All in all, I’m really happy about the way Art Mom has [evolved]. It’s just a place for all types of moms. It’s for people to show up and be themselves and share their experiences and not feel alone. That’s it, essentially.

What have you learned from other women’s artistic practices and experiences?

I feel like I’ve learned a lot from every mom that I’ve encountered through Art Mom Project. They’ve really opened my mind to what you can do and how you can utilize the tools within motherhood that you already have.

There’s this one mom who mixes her breast milk with watercolor, and she does insane paintings. And there’s this [other] mom in our community who does surrealist, Salvador Dali-type paintings of her mind. That’s such a real thing: “your brain on motherhood.” We go through a lot. I mean, I personally went through a postpartum depression period, and I never thought my mind could flip like that. It’s so hard to put words to it.

There’s this idea that motherhood is going to zap your creativity, but it sounds like it can be a creative awakening in many ways.

I actually felt the most creative when I was pregnant. I think I did a shoot with HYPEBEAST while I was six months pregnant. I don’t think it got released, but we were hiking and no one knew — I was hiding [my pregnancy] so well. That was just one of many shoots. I just felt so much more inspired, which was really interesting.

Do you feel like your creative output has changed, or what you’re interested in creatively has changed compared to what you were doing prior to having kids?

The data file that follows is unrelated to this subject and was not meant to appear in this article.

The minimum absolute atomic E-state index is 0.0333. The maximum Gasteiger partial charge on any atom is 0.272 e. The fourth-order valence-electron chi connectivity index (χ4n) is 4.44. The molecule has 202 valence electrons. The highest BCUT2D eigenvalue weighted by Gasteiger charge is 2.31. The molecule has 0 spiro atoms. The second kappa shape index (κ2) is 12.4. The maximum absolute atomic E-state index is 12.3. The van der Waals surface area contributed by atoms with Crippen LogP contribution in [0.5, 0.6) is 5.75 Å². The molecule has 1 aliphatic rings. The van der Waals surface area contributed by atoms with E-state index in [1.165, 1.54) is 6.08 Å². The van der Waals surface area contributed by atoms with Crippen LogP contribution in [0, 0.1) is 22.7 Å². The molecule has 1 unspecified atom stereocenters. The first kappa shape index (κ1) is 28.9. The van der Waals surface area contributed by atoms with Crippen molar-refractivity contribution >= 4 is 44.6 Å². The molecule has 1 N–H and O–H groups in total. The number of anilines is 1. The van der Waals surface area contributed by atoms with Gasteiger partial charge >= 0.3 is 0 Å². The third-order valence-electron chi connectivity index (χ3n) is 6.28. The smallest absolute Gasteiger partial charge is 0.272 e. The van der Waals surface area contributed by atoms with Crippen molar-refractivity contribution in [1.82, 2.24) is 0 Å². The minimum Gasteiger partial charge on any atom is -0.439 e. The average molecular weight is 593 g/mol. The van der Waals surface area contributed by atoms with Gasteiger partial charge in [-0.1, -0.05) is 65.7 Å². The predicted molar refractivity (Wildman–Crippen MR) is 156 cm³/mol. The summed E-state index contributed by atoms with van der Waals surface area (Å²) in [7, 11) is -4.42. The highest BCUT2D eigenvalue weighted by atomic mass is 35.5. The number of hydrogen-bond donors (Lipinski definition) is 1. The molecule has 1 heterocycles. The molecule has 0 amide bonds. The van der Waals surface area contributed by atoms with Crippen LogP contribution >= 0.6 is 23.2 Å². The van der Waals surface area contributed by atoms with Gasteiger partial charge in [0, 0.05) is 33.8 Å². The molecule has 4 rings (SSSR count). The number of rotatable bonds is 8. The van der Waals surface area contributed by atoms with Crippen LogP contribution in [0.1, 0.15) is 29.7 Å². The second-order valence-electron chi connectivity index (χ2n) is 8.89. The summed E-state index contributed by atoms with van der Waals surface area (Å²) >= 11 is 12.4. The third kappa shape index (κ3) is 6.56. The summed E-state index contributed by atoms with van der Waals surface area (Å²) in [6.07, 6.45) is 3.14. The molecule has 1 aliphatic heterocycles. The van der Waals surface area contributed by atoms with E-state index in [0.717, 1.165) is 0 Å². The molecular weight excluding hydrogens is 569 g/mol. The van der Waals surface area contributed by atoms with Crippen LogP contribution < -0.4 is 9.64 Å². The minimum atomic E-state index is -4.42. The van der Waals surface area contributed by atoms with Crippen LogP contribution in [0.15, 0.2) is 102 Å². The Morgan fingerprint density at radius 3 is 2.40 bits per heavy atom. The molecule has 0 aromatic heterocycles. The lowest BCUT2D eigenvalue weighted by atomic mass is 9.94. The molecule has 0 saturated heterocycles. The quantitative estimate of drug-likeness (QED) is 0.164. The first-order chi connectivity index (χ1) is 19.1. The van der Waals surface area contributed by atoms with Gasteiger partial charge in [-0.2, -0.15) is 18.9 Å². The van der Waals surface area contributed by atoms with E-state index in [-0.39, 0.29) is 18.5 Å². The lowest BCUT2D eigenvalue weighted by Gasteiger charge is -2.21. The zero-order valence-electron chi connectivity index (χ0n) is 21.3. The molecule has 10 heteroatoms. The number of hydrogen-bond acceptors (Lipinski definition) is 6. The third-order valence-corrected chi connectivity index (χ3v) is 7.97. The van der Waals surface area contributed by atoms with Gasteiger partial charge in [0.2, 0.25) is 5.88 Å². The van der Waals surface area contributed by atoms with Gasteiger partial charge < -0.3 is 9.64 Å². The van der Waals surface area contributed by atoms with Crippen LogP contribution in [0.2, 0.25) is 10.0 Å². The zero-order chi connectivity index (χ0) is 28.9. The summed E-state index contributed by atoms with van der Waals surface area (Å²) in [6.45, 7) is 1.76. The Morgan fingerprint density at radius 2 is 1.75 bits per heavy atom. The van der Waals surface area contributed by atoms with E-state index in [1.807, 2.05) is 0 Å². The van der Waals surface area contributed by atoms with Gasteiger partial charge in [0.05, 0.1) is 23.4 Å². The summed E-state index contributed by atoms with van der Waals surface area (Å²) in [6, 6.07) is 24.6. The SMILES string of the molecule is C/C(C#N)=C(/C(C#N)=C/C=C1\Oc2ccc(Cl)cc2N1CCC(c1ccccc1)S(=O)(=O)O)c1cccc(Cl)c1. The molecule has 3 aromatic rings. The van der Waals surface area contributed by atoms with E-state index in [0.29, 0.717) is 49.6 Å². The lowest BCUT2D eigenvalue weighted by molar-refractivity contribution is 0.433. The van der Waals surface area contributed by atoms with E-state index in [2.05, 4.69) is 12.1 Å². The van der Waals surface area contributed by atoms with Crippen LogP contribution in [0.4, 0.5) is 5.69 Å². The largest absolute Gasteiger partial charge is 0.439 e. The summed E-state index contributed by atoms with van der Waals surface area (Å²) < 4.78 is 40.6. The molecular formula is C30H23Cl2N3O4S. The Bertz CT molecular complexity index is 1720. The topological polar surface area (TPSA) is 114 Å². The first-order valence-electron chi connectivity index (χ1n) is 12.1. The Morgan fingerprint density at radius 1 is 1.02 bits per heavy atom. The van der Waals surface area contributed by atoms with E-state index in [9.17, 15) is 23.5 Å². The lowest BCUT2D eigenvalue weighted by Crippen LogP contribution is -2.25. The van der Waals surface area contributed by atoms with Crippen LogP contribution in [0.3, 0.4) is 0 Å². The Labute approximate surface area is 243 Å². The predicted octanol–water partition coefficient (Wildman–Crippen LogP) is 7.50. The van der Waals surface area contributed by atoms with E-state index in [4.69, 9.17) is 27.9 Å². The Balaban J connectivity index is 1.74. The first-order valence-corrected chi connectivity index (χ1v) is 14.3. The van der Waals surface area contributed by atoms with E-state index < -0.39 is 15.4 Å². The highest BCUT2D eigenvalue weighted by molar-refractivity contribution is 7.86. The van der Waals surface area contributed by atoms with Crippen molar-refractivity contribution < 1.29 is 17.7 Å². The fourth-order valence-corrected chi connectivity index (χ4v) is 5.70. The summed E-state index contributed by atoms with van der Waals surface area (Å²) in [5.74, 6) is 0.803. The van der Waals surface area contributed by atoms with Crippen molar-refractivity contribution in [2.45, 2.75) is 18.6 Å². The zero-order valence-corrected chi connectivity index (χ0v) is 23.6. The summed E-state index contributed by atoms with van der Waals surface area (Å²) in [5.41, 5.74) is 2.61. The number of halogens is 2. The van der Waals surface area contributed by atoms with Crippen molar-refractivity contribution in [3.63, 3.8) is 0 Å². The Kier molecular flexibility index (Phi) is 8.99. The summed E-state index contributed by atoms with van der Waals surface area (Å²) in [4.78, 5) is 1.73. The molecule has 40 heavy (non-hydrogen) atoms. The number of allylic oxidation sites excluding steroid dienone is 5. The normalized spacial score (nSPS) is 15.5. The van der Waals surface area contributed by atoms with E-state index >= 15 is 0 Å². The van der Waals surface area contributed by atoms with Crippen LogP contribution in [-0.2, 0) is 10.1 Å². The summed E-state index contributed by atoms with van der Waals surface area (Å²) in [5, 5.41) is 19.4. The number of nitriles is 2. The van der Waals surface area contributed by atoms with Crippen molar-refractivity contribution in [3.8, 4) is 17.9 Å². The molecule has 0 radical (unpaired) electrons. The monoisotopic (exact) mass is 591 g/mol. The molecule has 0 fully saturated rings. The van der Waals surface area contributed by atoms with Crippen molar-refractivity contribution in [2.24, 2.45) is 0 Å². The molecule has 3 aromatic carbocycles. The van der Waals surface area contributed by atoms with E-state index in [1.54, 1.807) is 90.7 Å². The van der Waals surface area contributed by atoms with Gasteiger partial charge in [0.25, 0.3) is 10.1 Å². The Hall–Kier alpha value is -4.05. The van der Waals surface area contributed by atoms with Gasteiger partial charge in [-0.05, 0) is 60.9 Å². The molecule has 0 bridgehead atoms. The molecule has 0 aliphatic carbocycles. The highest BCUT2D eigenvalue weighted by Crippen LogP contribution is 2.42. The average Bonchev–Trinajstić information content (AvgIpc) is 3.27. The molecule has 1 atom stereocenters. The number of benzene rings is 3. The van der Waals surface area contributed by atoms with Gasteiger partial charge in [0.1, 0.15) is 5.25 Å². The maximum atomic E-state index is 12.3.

I think it’s changed. Even before the pandemic, I was a stay-at-home mom, so I wouldn’t say I’ve had a lot of time to really brainstorm. But when I do have time to myself, I am always thinking of other things to try. Last night, I was thinking about creating furniture.

As far as my creative output, since I’m so entangled with my kids, I might get booked for one shoot for, like, the month. Before children I was shooting so much — now, I don’t get to [shoot] as much. It’s still a passion of mine, but I don’t know — I don’t want to say I lost it. With Art Mom Project, I do still feel connected…it feels good to talk about the reality that a lot of us aren’t able to do what we were doing. It does feel depressing sometimes, but it’s our reality. How are we going to pivot, how are we going to make it work? For now, I’m just enjoying this time and trying to figure out new things, how to stay creative, how to stay sane.

There was so much discussion this year around community-building, especially creative community-building. Do you have lessons learned in terms of creating community online or advice for women looking to do the same?

I would say just utilize the people around you already. That’s pretty much what I did. Like I was saying, when I was pregnant, I was just reaching out to moms. And honestly, I was low-key creating a database on the side of all these great moms that I wanted to bring inside of this community. So, yeah, my advice would be to just reach out to people that you admire. Find those like-minded individuals around you, and start that way. If you build it, they will come. I feel like that’s really the basis of it.

Next year is still such a question mark, but do you have things planned for Art Mom Project in 2021 that you’re excited about?

I would really, really love to take it offline. I want to do in-person experiences and meetings and events. There’s nothing like human interaction, you know what I mean? I love the internet, I grew up on it, but I love being around people. I’m crossing my fingers that 2021 and beyond, things get back to normal.

I’m just really excited to watch Art Mom grow. I wanted it to be a space that women can feel empowered, like they have community and feel inspired, and I want to expand it as much as I can.